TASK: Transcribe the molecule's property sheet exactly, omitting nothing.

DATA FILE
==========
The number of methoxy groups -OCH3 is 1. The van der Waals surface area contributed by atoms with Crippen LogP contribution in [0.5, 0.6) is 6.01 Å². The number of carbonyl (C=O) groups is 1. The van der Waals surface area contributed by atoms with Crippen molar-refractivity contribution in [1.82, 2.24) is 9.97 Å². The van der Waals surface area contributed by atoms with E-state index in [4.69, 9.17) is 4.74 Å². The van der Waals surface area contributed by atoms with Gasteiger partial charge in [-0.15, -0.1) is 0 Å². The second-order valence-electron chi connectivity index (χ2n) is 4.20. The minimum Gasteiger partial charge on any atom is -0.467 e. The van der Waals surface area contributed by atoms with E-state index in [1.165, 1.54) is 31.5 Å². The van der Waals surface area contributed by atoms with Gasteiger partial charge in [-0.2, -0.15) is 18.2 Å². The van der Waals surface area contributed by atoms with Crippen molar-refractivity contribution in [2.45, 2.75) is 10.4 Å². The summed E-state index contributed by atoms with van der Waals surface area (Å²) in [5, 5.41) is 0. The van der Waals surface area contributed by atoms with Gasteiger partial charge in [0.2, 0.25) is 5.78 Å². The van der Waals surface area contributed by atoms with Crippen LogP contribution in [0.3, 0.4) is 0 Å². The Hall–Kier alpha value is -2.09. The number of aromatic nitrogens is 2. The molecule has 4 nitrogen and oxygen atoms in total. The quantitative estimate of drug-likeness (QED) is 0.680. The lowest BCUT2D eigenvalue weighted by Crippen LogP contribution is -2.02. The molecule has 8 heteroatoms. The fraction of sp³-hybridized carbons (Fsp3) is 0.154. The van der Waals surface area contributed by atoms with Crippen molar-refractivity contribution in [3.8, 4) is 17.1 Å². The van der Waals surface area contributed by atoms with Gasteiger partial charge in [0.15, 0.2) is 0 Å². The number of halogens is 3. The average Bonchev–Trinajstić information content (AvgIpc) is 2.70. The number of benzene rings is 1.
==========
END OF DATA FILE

The number of methoxy groups -OCH3 is 1. The van der Waals surface area contributed by atoms with Crippen LogP contribution in [0.5, 0.6) is 6.01 Å². The number of carbonyl (C=O) groups is 1. The van der Waals surface area contributed by atoms with Crippen molar-refractivity contribution in [1.82, 2.24) is 9.97 Å². The van der Waals surface area contributed by atoms with E-state index in [4.69, 9.17) is 4.74 Å². The van der Waals surface area contributed by atoms with Gasteiger partial charge in [-0.15, -0.1) is 0 Å². The second-order valence-electron chi connectivity index (χ2n) is 4.20. The minimum Gasteiger partial charge on any atom is -0.467 e. The van der Waals surface area contributed by atoms with E-state index in [1.165, 1.54) is 31.5 Å². The van der Waals surface area contributed by atoms with Gasteiger partial charge in [-0.2, -0.15) is 18.2 Å². The van der Waals surface area contributed by atoms with Crippen molar-refractivity contribution in [2.45, 2.75) is 10.4 Å². The summed E-state index contributed by atoms with van der Waals surface area (Å²) in [5, 5.41) is 0. The van der Waals surface area contributed by atoms with Gasteiger partial charge in [0.2, 0.25) is 5.78 Å². The van der Waals surface area contributed by atoms with Crippen LogP contribution in [0.3, 0.4) is 0 Å². The Hall–Kier alpha value is -2.09. The number of aromatic nitrogens is 2. The molecule has 4 nitrogen and oxygen atoms in total. The quantitative estimate of drug-likeness (QED) is 0.680. The lowest BCUT2D eigenvalue weighted by Crippen LogP contribution is -2.02. The molecule has 8 heteroatoms. The fraction of sp³-hybridized carbons (Fsp3) is 0.154. The van der Waals surface area contributed by atoms with Crippen molar-refractivity contribution in [3.8, 4) is 17.1 Å². The van der Waals surface area contributed by atoms with Gasteiger partial charge in [0.15, 0.2) is 0 Å². The number of halogens is 3. The average Bonchev–Trinajstić information content (AvgIpc) is 2.70. The number of benzene rings is 1.